Commentary: 4 People Who Could Add Strength As Clinton's VP (They're Not The Usual Suspects)

Dan Payne argues that Starbucks CEO Howard Schultz could be an interesting vice presidential pick for Hillary Clinton. (Ted S. Warren/AP)
Dan Payne argues that Starbucks CEO Howard Schultz could be an interesting vice presidential pick for Hillary Clinton. (Ted S. Warren/AP)

As it becomes more likely that Hillary Clinton will be the Democratic presidential nominee, talk inevitably has turned to a potential vice presidential candidate. The usual suspects include U.S. Sens. Cory Booker of New Jersey, Sherrod Brown of Ohio, Tim Kaine of Virginia, Amy Klobuchar from Minnesota and, of course, our own Sen. Elizabeth Warren. There's also housing secretary, Julián Castro, who admits he doesn’t speak Spanish. (Isn’t that kind of the idea?)

All of these are perfectly fine public officials, but why not fish in other waters to find an individual whose credentials would help her deal with Donald Trump?

Clinton is steeped in national and international politics; what she needs is a choice that demonstrates, especially to white men, that she will place a priority on jobs, which is what voters think they’ll get from Trump and, to some extent, Vermont Sen. Bernie Sanders.

Assuming she doesn’t need a woman, let’s consider four men:

1. Once called The Lord of Latte, Howard Schultz, CEO of Starbucks, was pressed by friends to run in this campaign for the Democratic nomination for president. An outspoken 62-year-old who lives and works in Seattle, he grew up in the housing projects in Brooklyn (yes, another Brooklynite). He worked his way up the company, which originally sold just coffee beans. After visiting European coffee bars, he raised the money to buy the company and opened Starbucks, the first and wildly successful American coffee bar. He has strong opinions and has written about what he calls the “fraying American dream.” In 2013, he made headlines and won wide applause for issuing a statement in support of legalizing gay marriage. When a shareholder threatened a protest, Schultz shot back, “Not every decision is an economic decision.”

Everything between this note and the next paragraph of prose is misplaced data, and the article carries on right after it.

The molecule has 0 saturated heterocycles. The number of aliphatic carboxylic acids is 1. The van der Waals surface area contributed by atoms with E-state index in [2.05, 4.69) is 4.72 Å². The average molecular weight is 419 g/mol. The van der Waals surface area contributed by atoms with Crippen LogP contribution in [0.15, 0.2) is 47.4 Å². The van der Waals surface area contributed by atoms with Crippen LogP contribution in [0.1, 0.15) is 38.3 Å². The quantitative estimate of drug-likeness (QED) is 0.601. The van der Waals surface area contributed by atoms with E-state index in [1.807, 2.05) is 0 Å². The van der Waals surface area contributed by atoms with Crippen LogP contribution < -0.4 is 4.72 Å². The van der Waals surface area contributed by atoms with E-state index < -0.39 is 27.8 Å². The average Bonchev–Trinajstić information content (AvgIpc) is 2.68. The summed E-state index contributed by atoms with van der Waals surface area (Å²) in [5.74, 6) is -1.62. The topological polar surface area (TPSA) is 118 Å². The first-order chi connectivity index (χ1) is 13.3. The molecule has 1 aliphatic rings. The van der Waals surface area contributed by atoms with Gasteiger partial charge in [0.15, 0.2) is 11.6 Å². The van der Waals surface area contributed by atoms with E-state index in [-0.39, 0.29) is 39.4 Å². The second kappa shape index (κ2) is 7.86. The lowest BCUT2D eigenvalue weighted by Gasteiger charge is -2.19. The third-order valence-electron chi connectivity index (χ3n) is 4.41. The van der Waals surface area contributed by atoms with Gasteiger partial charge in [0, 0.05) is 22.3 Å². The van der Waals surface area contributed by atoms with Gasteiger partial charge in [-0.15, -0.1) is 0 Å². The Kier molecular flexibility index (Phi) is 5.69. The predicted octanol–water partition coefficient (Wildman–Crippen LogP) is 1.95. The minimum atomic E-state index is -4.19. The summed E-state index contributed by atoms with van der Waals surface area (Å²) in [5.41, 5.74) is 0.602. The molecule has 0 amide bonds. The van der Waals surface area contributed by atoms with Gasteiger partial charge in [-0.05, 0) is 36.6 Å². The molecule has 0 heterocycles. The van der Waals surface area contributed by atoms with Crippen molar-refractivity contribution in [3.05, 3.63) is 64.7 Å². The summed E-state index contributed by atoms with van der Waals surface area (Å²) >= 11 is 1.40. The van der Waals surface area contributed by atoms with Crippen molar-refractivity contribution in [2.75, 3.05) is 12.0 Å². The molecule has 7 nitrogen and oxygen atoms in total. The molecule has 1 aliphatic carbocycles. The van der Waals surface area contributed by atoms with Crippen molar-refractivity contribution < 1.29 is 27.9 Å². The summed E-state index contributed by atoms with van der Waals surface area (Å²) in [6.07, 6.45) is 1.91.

2. Chosen by Michigan Gov. Rick Snyder to save Detroit from financial collapse, Kevyn Orr left a cushy job as one of “a tiny handful of prominent African-American corporate turnaround lawyers in the country.” The 57-year-old had been best known for helping guide Chrysler through its successful 2009 bankruptcy. In 2013, he reviewed Detroit’s terrible finances and declared, “This is the Olympics of restructuring.” He decided the best course was for the city to declare bankruptcy in order to free it from its crushing $18 billion debt. He was also charged with restoring basic services — police, fire, streetlights — that had eroded to dangerous levels. The judge overseeing his work approved Orr’s plan, allowing the city to follow a path that Orr described as “moving toward financial stability and success as a viable and attractive place to live, work and invest.”

3. Michael Brown, 55, is co-founder and CEO of City Year in Boston. He and his Harvard classmate and co-architect of City Year, Alan Khazei, are close to Bill Clinton. As editor of the Harvard Law Review, Brown served as a legislative assistant to then-U.S. Rep. Leon Panetta of California and clerk for then-federal Judge Stephen Breyer. The 27-year-old national service organization has an operating budget of $100 million and is active in 24 cities. City Year was the model for AmeriCorps, the nationwide public service program supported by the U.S. government, foundations, corporations and other donors. With 2,700 volunteers, City Year is now targeting the nation’s high school dropout crisis, working to help turn around low-performing schools. Corps members serve as full-time tutors, mentors and role models for troubled youth. Brown was awarded the Reebok Human Rights Award and named one of America’s Best Leaders by U.S. News & World Report and an Executive of the Year and a member of The Power and Influence Top 50 by The NonProfit Times.

4. Kevin A. Plank, 43, became a billionaire as founder and CEO of Under Armour, the onetime underdog competitor to Nike in sports apparel.  Currently, his most famous shoe customer is Steph Curry, professional basketball’s most valuable and arguably most popular player. Plank’s father was a well-known Maryland developer; his mother ran the legislative office of the State Department under President Ronald Reagan. Considered a Republican, he contributed $2,000 to Rudy Giuliani’s presidential campaign, but federal records show he has given to candidates of both parties. At the University of Maryland, he launched a Valentine’s roses business which he sold to start Under Armour. Based in Baltimore, the company grew out of his personal unhappiness with cotton T-shirts, which he felt did not deal effectively with athletes’ perspiration.  Plank called himself “the sweatiest guy” on his high school football team.  Using synthetic fabrics, he launched his new line with a $25,000 advertisement in ESPN The Magazine in 1999; it led to $1 million in direct sales and was followed up with TV advertising. By 2010, the company's revenues passed $1 billion. Two years later he was recognized by Forbes as the No. 3 on its list of America's 20 Most Powerful CEOs aged 40 and under. In April 2015, his net worth was estimated at $3.5 billion.

Dan Payne is a Democratic analyst and a regular contributor to WBUR Politicker.

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Dan Payne Democratic Political Analyst
Dan Payne is a Democratic political analyst for WBUR.



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